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ROSE RAMBLER 04.07.2019

Posted by Diana Sargeant on

ROSE RAMBLER 4TH JULY, 2019 … Hello dear Rose Friends – we hope you’re enjoying stints in your garden during this winter! It’s so extremely good for you to walk around your garden, do a bit of trimming, pull a few weeds or even to quietly sit for a short time in the fresh air and winter sunshine.

GRA’S GARBLE … warming up with a joke this week …

Q. What do you call a cold dog sitting on a bunny? 

A. A chilli dog on a bun!

Some of you who haven’t pruned yet will be biting at the bit to get out and try your new Lowe secateurs and besides, it’s such a joy to see the roses all neat and tidy in their winter state so go do it!

If you’re not sure about how to prune your roses, then come along to my next pruning demonstration here at CLONBINANE – SATURDAY, 13TH JULY – 1.30PM or, set this date in your calendar for a great family day at our local park where hundreds of roses were planted surrounding the memorial of the Black Saturday Bushfires:

WANDONG MEMORIAL PARK SUNDAY, 21ST JULY 10.00AM

THIS EVENT CONCLUDES WITH A SAUSAGE SIZZLE SO, FOR CATERING PURPOSES, PLEASE LET US KNOW IF YOU WOULD LIKE TO ATTEND THIS ROSE PRUNING DEMONSTRATION.

TYPICAL QUESTIONS AND ANSWERS DURING JULY … To make rose gardening less complicated for you, here are a few typical Q & A’s we get …

Q. I’m going away for six weeks, should I prune before I go or leave it till I get home?

A. Do what works for you and what you have time for – in a really cold zone you might leave the roses until late August but otherwise, a tidy, well-kept looking garden is a good deterrent for potential burglars so worth considering!

Q. I want to get more roses this season while they’re bare-rooted and cheaper but I haven’t got the garden beds ready – what should I do?

A. We suggest you get digging and dunging the garden beds as soon as possible because we prefer the soil is prepared and left for about six weeks prior to planting (especially if you’re adding manure/compost). So, you can either purchase now and heel the roses into some damp, friable soil for a few weeks or wait and purchase the roses when they’re developed in pots, later in the season. A tad more expensive but guaranteed to survive and be successful!

Q. When do I fertilize my new roses?

A. As soon as the roses have good foliage cover – meantime, we highly recommend seaweed solution at least once a fortnight! Definitely fertilize with quality product like our Complete Organic Fertilizer (COF) or Sudden Impact for Roses in spring and then every 8-12 weeks throughout the flowering season.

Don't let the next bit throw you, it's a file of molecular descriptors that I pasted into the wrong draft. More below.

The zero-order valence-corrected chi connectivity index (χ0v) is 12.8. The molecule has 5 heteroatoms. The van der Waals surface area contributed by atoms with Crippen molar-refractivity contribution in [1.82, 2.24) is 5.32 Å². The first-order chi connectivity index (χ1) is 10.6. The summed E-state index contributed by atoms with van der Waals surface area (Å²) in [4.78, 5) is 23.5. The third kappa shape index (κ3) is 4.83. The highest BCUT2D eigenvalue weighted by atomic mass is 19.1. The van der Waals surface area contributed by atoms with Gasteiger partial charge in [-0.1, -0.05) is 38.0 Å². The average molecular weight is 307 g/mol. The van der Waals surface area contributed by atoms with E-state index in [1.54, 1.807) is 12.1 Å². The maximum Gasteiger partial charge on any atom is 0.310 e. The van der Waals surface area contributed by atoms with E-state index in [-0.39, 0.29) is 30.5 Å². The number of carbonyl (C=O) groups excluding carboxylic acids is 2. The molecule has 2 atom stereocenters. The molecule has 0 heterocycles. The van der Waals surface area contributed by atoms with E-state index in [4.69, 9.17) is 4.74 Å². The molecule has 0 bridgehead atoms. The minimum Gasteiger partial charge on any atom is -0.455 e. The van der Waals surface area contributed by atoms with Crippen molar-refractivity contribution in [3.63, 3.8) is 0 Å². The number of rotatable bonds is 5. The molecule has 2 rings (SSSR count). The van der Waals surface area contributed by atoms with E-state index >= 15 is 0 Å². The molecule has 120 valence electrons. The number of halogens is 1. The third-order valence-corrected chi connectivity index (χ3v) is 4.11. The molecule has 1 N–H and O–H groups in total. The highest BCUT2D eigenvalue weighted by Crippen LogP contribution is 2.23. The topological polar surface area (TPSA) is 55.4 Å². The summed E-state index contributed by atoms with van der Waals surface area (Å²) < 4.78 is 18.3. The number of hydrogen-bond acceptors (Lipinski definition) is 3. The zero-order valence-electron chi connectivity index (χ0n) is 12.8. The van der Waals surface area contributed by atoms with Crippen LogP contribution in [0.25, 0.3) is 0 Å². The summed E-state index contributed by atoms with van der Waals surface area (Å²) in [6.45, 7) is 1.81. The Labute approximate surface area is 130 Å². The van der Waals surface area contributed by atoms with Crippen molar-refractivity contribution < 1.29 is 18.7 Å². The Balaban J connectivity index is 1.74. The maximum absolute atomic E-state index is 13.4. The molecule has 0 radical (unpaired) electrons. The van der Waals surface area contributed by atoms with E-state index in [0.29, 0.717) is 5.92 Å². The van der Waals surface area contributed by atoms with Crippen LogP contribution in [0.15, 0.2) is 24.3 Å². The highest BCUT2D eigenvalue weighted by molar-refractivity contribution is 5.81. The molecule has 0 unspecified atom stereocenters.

Q. Should I mulch the new roses when I plant them?

A. Yes, definitely put a light layer of straw or chip mulch around the roses at planting to reduce weed infestation, keep soil temperature even and feed the worms who are breeding now until October – that army of workers you look after NOW will reward you with all their castings to enrich the soil so your roses flourish when conditions get tough during summer!

Q. The organic rose management spray program – when do I start spraying?

A. If you do the first spray soon after pruning – spray all around the mulch too – then at least once a month as ‘maintenance’ you will retain healthy foliage and thus reduce the need for weekly spraying in spring when insects and inclement/humid weather can affect roses.

This is just a short rendition of the type of questions we get from gardeners and we always say, “ … there’s no such thing as a silly question” … IF YOU DON’T KNOW THE ANSWER, THE QUESTION IS DEFINITELY NOT SILLY!

You are more than welcome to submit questions through our website where Zac has made it easy for you by the click of a button at: www.rosesalesonline.com.au

Here are a few roses which I think you definitely MUST HAVE …

COEUR DE NEIGE


FEARLESS


FORGET ME NOT


Rug up and come for a visit to Clonbinane any Friday, Saturday, Sunday or Monday – it’s beautiful here and we’re always happy to do a one-on-one pruning demo if you cannot attend one of our scheduled events.

Cheers from the team at Silkies Rose Farm, Clonbinane 

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